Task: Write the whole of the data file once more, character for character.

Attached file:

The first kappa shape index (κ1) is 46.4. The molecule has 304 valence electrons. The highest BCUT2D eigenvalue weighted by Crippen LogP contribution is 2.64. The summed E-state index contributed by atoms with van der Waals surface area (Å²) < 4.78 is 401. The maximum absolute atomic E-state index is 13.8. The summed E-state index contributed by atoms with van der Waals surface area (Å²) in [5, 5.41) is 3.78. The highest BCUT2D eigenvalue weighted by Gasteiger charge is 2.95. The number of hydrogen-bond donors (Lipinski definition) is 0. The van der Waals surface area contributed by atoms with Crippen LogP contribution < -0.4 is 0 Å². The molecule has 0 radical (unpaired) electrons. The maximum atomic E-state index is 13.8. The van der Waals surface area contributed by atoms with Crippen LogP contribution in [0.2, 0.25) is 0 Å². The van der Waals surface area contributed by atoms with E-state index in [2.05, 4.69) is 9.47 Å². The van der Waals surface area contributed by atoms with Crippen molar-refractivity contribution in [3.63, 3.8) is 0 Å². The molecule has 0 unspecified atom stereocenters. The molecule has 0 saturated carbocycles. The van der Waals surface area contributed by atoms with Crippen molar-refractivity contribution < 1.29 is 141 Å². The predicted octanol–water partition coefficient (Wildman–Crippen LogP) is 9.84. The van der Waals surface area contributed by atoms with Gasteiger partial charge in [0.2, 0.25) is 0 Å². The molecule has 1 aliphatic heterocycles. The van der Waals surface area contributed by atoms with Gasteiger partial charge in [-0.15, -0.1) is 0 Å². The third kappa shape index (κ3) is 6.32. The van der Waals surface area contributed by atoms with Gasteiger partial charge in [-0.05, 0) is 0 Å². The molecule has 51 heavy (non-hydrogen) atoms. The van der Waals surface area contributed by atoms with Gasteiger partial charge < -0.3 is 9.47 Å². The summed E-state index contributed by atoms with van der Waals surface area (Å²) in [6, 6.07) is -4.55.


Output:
The first kappa shape index (κ1) is 46.4. The molecule has 304 valence electrons. The highest BCUT2D eigenvalue weighted by Crippen LogP contribution is 2.64. The summed E-state index contributed by atoms with van der Waals surface area (Å²) < 4.78 is 401. The maximum absolute atomic E-state index is 13.8. The summed E-state index contributed by atoms with van der Waals surface area (Å²) in [5, 5.41) is 3.78. The highest BCUT2D eigenvalue weighted by Gasteiger charge is 2.95. The number of hydrogen-bond donors (Lipinski definition) is 0. The van der Waals surface area contributed by atoms with Crippen LogP contribution < -0.4 is 0 Å². The molecule has 0 radical (unpaired) electrons. The maximum atomic E-state index is 13.8. The van der Waals surface area contributed by atoms with Crippen LogP contribution in [0.2, 0.25) is 0 Å². The van der Waals surface area contributed by atoms with E-state index in [2.05, 4.69) is 9.47 Å². The van der Waals surface area contributed by atoms with Crippen molar-refractivity contribution in [3.63, 3.8) is 0 Å². The molecule has 0 unspecified atom stereocenters. The molecule has 0 saturated carbocycles. The van der Waals surface area contributed by atoms with Crippen molar-refractivity contribution < 1.29 is 141 Å². The predicted octanol–water partition coefficient (Wildman–Crippen LogP) is 9.84. The van der Waals surface area contributed by atoms with Gasteiger partial charge in [0.2, 0.25) is 0 Å². The molecule has 1 aliphatic heterocycles. The van der Waals surface area contributed by atoms with Gasteiger partial charge in [-0.15, -0.1) is 0 Å². The third kappa shape index (κ3) is 6.32. The van der Waals surface area contributed by atoms with Gasteiger partial charge in [-0.05, 0) is 0 Å². The molecule has 51 heavy (non-hydrogen) atoms. The van der Waals surface area contributed by atoms with Gasteiger partial charge < -0.3 is 9.47 Å². The summed E-state index contributed by atoms with van der Waals surface area (Å²) in [6, 6.07) is -4.55.